A couple folks have sent me a link this video recently… so i thought I’d re-post it here… and, yeah, this dude is spot on…

Oh the Cognitive Dissonance!

Father Raniero Cantalamessa, officially Preacher of the Papal Household (Tyson lifts left eyebrow, scratches head), thinks the atheist bus ads released last year have helped to serve God’s cause.”

Ok, that’s cool, I can see how something of the sort might cause a backlash and energize the faithful–makes sense to me. But then he says this:

Suffering is certainly a mystery for everyone, especially the suffering of innocent people, but without faith in God it becomes immensely more absurd.

Um… what?! Suffering only makes sense if there is a loving, caring God watching over us as we fulfill his master plan for the universe? You mean, if we are naturally evolved beings struggling to survive in a sometimes hostile world, each of us slightly different than the other, carrying our small genetic mutations forward into an ecosystem that cannot possibly support every living creature, having to both cooperate and to compete for our own and our offspring’s survival–that in such a case suffering does NOT make sense, our lives are somehow MORE absurd?

Father Cantalamessa, can’t you see that suffering only becomes understandable IF we are natural beings in a natural world? Otherwise you will be forced to invent a plethora of complicated excuses for your “loving” God to justify our suffering. You will have to posist that somehow we have angered or disobeyed him, you will have to imagine that in our suffering we deserve it, you will need to imagine that we are both free but also fulfilling His plan at the same time, you will need to invent elaborate contortions of logic to account for natural disasters and child-rapists and reality TV shows… Oh, Father Cantalmessa, what is going on in that head of yours? I must have missed-out on that mutation…

“New Atheists’” Bad Rap


The “New Atheists” are frequently disparaged as shrill, abrasive, and counter-productive — but when I read them what I see are wrters:

  • who are dumbfounded that >50% of Americans don’t “believe” in evolution,
  • who watch awestruck when Catholic and Muslim leaders tell millions of people not to use condoms (knowing full well that thousands of them will die of AIDS),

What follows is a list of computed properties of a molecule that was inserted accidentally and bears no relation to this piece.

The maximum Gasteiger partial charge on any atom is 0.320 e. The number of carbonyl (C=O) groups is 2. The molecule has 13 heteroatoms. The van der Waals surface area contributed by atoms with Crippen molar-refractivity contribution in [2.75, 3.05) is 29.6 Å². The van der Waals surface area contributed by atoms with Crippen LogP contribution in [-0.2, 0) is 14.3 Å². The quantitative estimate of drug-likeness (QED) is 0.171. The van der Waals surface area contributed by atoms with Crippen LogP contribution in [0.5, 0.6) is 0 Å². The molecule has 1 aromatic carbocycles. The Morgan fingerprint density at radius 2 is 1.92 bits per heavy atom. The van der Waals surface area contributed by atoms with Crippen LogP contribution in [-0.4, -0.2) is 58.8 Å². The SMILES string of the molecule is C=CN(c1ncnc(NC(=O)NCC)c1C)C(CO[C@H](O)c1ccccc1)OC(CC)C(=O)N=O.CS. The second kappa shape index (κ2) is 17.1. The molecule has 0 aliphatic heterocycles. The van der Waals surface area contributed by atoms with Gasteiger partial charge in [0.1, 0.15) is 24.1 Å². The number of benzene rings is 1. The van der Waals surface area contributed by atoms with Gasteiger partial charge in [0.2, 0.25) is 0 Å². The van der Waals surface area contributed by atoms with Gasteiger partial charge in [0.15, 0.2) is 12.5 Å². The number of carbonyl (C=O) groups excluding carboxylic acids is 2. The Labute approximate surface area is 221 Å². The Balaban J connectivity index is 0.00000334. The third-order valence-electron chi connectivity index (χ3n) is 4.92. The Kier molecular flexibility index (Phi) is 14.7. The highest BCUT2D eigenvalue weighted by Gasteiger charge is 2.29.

• who see people riot in the streets because of cartoons in far-away newspapers,
  • who listen attentively to the stories of abuse of women like Ayaan Hirsi Ali,
  • who see the news of children dying from “faith” healing,
  • who realize that the election of W. Bush was funded and executed by a motivated religious community,
  • who do battle with people on education boards who would turn science into Bible-study,
  • who see decades of needless conflict that fall along religious lines (as in the former Yugoslavia),
  • who realize a person that (openly) does not “believe in god” cannot be elected to high-office in this country,
  • who fear what notions of sin, hell, judgment, and rapture are doing to the minds of our youth,
  • who see families in under-developed nations ripped apart by religious missionaries,
  • who see people mumbling to unseen gods to help them win lotteries or football games, or mumble to unseen gods to save them from their own sins and to avoid damnation,
  • who see people who have translated their god-beliefs into other areas of their lives such as astrology and numeracy or who live in fear of alien abductions,
  • who see people missing life because they are sure they are heading to another one,
  • who look at the history of the Church and realize when the Church was strong, when the Church had power—everybody but the Church suffered,
  • who look out and see the worst cases of the suppression of freedom in our modern world comes from highly religious countries…

—when I read Dawkins or Harris or Hitchens, I see people who look at all this and have said enough! Continue reading

Encouraging Results

Religious moderation is prevalent (and seemingly becoming more so). Here are some interesting pointers toward moderation found in the Pew Forum’s U.S. Religious Landscape Survey for 2008:



And while I have certain gripes with religious moderates as well, it sure beats the every-present Evangelism of the Bush-years!

Monday Funny?

Is posting a Monday funny ok with everyone?  I haven’t posted in so long, words… um…. you get the idea.

I can’t even get this video to embed. But it’s worth the click.

What Alabamians and Iranians Have in Common

Writing to you from my vacation in lovely Bor, Serbia — when I saw this, it was just too interesting/funny/worrisome to ignore! The following graphic is from a recent article at Gallup called “What Alabamians and Iranians Have in Common

And here it is:


I’ll not be providing any powerful or penetrating analysis of the above facts. That’s your job!